The writing triangle: three essentials for writers

Sometimes it seems like the stars have to be per­fectly aligned in the heav­ens for any real writ­ing to be done, nev­er mind start­ing and fin­ish­ing a book.

But there are some ele­ments that help. Inspiration is one but it’s un­pre­dict­able at the best of times. It’s far bet­ter to use what I call the the writ­ing triangle.

The tri­angle is com­posed of a place, a time and a plan.

Every writer de­serves – and needs – a place to write. Some folks are happy at the kit­chen table or su­per cre­at­ive at the loc­al cap­puccino bar. Personally, I think to be most ef­fect­ive, a per­son should have a room – no mat­ter how small – that they can call all their own. If need be, it can even be part of a room. What’s im­port­ant is that this be a place where you will not be disturbed.

Once you have a place, you need a time. And that doesn’t mean whenev­er you can make time or the cre­at­ive muse hap­pens to strike. If you are ser­i­ous about writ­ing you will make time to pur­sue your craft on a reg­u­lar basis.

This might be a couple of hours in the morn­ing be­fore you go to work, two hours after the kids go to bed or four hours on Saturdays. The im­port­ant de­tail here is to have a reg­u­lar time and stick to it. Make this your time for writ­ing, wheth­er you feel like it or not. Believe me, if you sit in front of a blank screen long enough, the bore­dom will make you want to write.

And, con­trary to pop­u­lar opin­ion or a strong sense of re­spons­ib­il­ity or guilt, very few things will hap­pen that re­quire your im­me­di­ate at­ten­tion. Years ago when my step-daugh­ter was young, I had my writ­ing desk in a corner of the liv­ing room. After many in­ter­rup­tions I nicely but firmly asked her not to dis­turb me un­less we needed to evac­u­ate the house or someone needed to go to the hos­pit­al. It worked. (But hav­ing a private place makes it easier.)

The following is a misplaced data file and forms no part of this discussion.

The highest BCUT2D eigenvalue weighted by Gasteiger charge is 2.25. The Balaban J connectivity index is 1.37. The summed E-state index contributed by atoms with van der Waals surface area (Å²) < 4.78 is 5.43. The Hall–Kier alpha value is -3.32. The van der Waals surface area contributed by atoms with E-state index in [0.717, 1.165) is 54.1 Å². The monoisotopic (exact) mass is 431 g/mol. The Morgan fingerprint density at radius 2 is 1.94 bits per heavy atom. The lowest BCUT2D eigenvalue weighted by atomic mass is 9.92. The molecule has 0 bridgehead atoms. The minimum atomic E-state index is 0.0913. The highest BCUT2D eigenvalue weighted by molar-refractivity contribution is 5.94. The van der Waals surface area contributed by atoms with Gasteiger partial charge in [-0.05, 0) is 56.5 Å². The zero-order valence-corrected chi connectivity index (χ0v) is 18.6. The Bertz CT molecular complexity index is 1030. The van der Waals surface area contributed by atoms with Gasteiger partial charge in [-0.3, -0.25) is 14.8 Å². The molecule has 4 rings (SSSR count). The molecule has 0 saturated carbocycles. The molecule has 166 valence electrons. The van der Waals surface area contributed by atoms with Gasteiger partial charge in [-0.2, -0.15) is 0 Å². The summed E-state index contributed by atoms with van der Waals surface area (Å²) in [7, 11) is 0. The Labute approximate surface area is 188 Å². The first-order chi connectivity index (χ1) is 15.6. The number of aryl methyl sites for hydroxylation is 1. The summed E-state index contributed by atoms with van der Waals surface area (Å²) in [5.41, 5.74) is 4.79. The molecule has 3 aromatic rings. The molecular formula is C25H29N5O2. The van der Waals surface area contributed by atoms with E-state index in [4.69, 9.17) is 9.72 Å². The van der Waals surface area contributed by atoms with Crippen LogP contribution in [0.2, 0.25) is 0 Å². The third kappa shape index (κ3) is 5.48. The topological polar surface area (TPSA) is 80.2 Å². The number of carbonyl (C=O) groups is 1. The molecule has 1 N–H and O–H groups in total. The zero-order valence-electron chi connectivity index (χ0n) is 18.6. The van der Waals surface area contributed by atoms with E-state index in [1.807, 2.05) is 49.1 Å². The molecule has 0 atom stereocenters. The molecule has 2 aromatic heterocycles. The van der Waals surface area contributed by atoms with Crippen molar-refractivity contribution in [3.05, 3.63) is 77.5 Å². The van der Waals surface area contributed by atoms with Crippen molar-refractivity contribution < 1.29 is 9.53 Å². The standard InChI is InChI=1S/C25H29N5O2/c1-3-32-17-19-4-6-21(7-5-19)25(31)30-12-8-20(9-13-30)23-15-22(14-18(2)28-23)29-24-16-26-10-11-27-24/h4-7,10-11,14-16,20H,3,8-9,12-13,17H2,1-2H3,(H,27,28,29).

Now for the plan part. If you want to fin­ish a book and not make it your life work, it’s best to give your­self a dead­line. Let’s say you’re start­ing your pro­ject on January 1 and want to have a com­pleted first draft by Sept. 1. Divide those 35 weeks by the num­ber of chapters  you es­tim­ate your book will have. Now you know how much time you can de­vote to each chapter. For ex­ample 35 weeks di­vided by 16 chapters means you can spend about two weeks writ­ing each chapter.

Don’t be overly op­tim­ist­ic – va­ca­tions and life hap­pen and you want to en­joy them. But you also want to fin­ish your book. And don’t get overly anal about your plan; it is a guideline, not writ­ten in stone.